This strategy always fails because you can’t control other people or external events. Attempting to micromanage everything only leads to an increase in fear. Allowing other people to determine what happens in your life also leads to more fear.
Ways to stop: Accept that your choices impact you and your happiness
Stop the need to manipulate by accepting that your choices impact you and your happiness. If you are someone who refuses to make decisions, start small; when asked your opinion, give it; when asked to choose an option, choose one. If you are a micromanager, delegate. Successful people do the things that only they can do – and delegate the rest.
Licensed Mental Health Counselor | Registered Art Therapist, Better Help
Have the motivation to make the change
Of course, the first step to changing any behavior (including manipulation) is motivation to make the change. A manipulative person may start to realize that the nature of their relationships is quite surface-level.
This has to do with the other person’s ability to be open and honest within the relationship and both parties’ understanding of the intention behind actions/requests/behaviors within the dynamic.
Although manipulation can help get you what you want, often acting as a defense mechanism to avoid realizations about oneself, genuine emotional intimacy and depth cannot be achieved.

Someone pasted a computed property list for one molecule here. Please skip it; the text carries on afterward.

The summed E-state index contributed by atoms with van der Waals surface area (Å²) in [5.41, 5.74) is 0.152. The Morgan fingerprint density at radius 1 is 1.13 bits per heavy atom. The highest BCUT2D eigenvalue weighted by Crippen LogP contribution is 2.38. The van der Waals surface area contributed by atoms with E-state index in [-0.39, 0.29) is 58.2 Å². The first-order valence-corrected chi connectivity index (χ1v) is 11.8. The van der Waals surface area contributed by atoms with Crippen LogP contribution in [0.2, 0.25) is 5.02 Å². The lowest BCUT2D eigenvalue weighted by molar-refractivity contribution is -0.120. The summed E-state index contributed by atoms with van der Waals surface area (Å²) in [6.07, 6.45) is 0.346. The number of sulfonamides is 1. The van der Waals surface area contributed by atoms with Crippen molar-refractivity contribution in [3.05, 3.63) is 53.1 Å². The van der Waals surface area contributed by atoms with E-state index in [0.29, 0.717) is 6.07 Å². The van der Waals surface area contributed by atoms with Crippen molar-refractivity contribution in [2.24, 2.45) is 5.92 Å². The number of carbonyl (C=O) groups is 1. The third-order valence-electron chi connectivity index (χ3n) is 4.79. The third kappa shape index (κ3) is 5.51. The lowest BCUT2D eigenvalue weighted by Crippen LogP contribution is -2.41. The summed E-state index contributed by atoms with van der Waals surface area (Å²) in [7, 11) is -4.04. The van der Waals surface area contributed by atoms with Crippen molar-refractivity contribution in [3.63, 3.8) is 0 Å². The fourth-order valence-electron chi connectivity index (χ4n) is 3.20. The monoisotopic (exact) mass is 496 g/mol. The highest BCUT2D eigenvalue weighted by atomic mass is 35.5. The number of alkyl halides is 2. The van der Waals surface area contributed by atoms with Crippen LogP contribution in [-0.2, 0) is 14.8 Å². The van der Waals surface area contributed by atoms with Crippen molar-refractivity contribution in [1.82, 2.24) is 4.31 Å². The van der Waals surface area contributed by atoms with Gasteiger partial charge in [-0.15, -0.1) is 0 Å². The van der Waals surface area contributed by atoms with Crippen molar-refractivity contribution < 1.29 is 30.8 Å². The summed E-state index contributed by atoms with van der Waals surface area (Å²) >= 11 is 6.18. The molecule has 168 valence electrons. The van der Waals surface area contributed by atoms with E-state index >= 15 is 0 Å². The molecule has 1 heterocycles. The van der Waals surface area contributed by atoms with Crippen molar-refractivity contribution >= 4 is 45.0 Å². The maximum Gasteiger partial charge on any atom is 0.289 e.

I state this as a fact. Why? Because emotionally intimate relationships are formed through the mutual intention to both receive and offer support, both offer and receive gratification and acceptance, etc.
When one party operates from a manipulative standpoint, they don’t share the same intentions. A manipulator’s intention will always be self-gratification and self-preservation.
I believe that a manipulator can conclude that protection is not as gratifying as acceptance and intimacy. Acceptance means that the other person can see the ‘ugly’ sides and continue to want to engage in a relationship (although they might have an interest in wanting to help you change those manipulative behaviors).
Ask what purpose the behavior is serving
Once the motivation to change is there, the second step is to ask what purpose the behavior is serving. Understanding why we do certain things is helpful because we can, more easily, replace the unhealthy behavior with something healthier that allows us to reach the same goal.
A fill-in-the-blank sentence can often be helpful because the reason for manipulative behavior is always about the manipulator, themselves. So, an ‘I’ statement should always be in use.
For example, “I manipulated my partner’s emotions because I…” should be the basic structure. “I wanted to cause my partner to feel sad because I was feeling sad and didn’t want to feel alone in that.”
Take note if your sentence structure involves a “they”. For instance: “I wanted to cause my partner to feel sad because they hurt me and caused me to feel sad.”
While this statement addresses the emotions present (hurt and sad), which is a step in the right direction, it doesn’t use “responsibility” language. It places the blame for the manipulative behavior on the other person. It’s not their fault that they got manipulated. A focus on oneself is the most crucial part of changing manipulative behavior.
John P. Carnesecchi, LCSW, CEAP
Founder and Clinical Director, Gateway to Solutions
Practice being empathetic, compassionate, and grateful to others and yourself
Manipulation, also known as gaslighting, is one of the same. Gaslighting is a word that is being more commonly used to replace manipulation. It means to “manipulate (someone) by psychological means into questioning their own sanity.”